01-Taylor-45028.qxd8/11/20066:23 PMPage 11The Fail-Safe Classroom 11reading level when hearing the pronunciation and having eyes onprint. The higher oral language comprehension is why teachers areencouraged to briefly model how fluent readers read a textbook, a piece ofnonfiction, or fiction with students every day. It is not entertainment butthe opportunity to teach the vocabulary and essential content concepts.Since this is instructive, it is not round-robin reading but reading by afluent reader—probably the teacher. It may also be an audiotape, DVD,or CD that accompanies the textbook or other shared text.Reading to and with students also supports developing lifelong readers (Trelease, 2001). Hearing a fluent reader read with expression andcomprehension develops the joy that motivates students to want to readmore and to reread the shared reading text. In addition to Trelease’swell-known The Read Aloud Handbook (2001), readers may want to accessRead-Aloud Anthology (Allen & Daley, 2004), which includes a variety ofselections for upper elementary through high school. Reading to and withnaturally leads to independent reading, the next nonnegotiable.Nonnegotiable 4: Teach, Model, andPractice Strategies of Expert Readers and WritersWhen teachers read to and with students, they are teaching, modeling, and practicing the strategies of expert readers and writers, showingthat reading has meaning and is joyful. On-grade-level readers have developed their own strategies for comprehension if they have not been taughtspecific ones. Below-grade-level readers do not understand that goodreaders are strategic and that they too can become strategic and developgreater comprehension. Below-grade-level readers are not the only oneswho benefit from explicit comprehension strategy instruction; on-gradelevel readers who have difficulty with specific types of text, like science ortechnical reading, improve comprehension with strategies. Direct, explicitinstruction in comprehension strategies is recommended in Reading Next:A Vision for Action and Research in Middle and High School Literacy(Biancarosa & Snow, 2004). Research-based comprehension strategiesare delved into more deeply in Chapter 5.Nonnegotiable 5: Accountable Independent ReadingThe fifth nonnegotiable expectation of daily practice is that studentsread independently every day on their reading level and teachers holdthem accountable for doing so. The suggested amount of time is 20–30minutes each day. It is important that the independent reading is a book,because the teacher and student can match the book to the student’sindependent reading level. A student can easily be held accountable for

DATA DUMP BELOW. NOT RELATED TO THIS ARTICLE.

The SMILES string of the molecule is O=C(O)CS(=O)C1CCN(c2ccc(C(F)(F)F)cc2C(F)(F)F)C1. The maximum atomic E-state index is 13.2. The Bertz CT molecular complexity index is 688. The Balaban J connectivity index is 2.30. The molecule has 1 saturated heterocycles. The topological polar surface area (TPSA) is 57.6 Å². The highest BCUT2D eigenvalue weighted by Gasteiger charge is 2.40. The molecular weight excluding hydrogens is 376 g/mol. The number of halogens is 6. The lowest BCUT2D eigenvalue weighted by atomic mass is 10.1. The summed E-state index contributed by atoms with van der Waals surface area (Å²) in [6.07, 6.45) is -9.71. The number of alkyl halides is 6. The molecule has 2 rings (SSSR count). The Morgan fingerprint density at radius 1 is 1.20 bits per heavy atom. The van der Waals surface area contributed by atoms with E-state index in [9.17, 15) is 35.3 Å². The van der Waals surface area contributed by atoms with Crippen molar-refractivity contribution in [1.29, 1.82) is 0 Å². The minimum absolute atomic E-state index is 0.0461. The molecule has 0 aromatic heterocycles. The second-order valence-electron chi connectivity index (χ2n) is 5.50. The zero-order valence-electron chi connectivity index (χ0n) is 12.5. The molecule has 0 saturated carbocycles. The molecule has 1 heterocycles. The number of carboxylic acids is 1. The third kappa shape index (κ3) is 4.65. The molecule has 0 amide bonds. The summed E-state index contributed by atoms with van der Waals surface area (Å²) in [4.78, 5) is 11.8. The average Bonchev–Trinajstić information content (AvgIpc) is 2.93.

01-Taylor-45028.qxd8/11/20066:23 PMPage 1212 Improving Reading, Writing, and Content Learning for Studentscompletion of the book and for upward growth into higher-reading-levelbooks. More important, as surprising as it may seem, many strugglingstudents reach twelfth grade and admit they have never read a book untilthey find this just-right book and get hooked on reading. Therefore thestudent selects the book he or she will read on his reading level that is ofpersonal interest.Daily accountability means that the student probably maintains areading log of the dates of the reading, last page read, and a short summary, or connection to the current day’s reading, or prediction about thenext day’s reading. When teachers ask students to read a certain numberof pages or note the number of pages read, it becomes inefficient if thestudents cannot find the page to begin reading the next day, and it doesnot support comprehension improvement.After reading the entire book, an overall accountability that gives thestudent choice and the opportunity to demonstrate joy in the reading isimportant. Giving a book talk or making a storyboard or poster of thebook is a good way for students beginning in Grade 4 to show with joy thatthey have read a book. An example of a visual that a ninth-grade teacherdisplayed in her room uses the traditional graphic of introduction, risingaction, climax, and falling action. The students write on the graphic theassociated events in their independent reading book. Accountable independent reading is revisited in Chapter 4, “Developing Fluency in ReadingAll Texts.”NONNEGOTIABLE EXPECTATIONSOF DAILY PRACTICE AND WRITINGThese nonnegotiable expectations of the daily practice of reading tostudents, reading with students, and students reading by themselves applyto all classrooms. After students have read or been read to, they write. Inall grade levels, students write about what they heard or read, what itmeant to them, how it relates to something else they have read, or how itrelates to their world. Teachers who are making progress do not teach orassign writing out of the context of reading. Vocabulary and language ofthe lessons are modeled and taught through the reading and are expectedin the writing. The more students read, the better their writing and comprehension will be. They just can’t help it! These nonnegotiable expectations of daily practice will be addressed throughout this book withpractical a

Classroom community motivates by including clear goals and by providing reasonable choice for students in assignments and choice in showing how much they have learned. Other evidence of a classroom community is the literacy-rich, print-rich classroom. While some think of print rich as being purchased res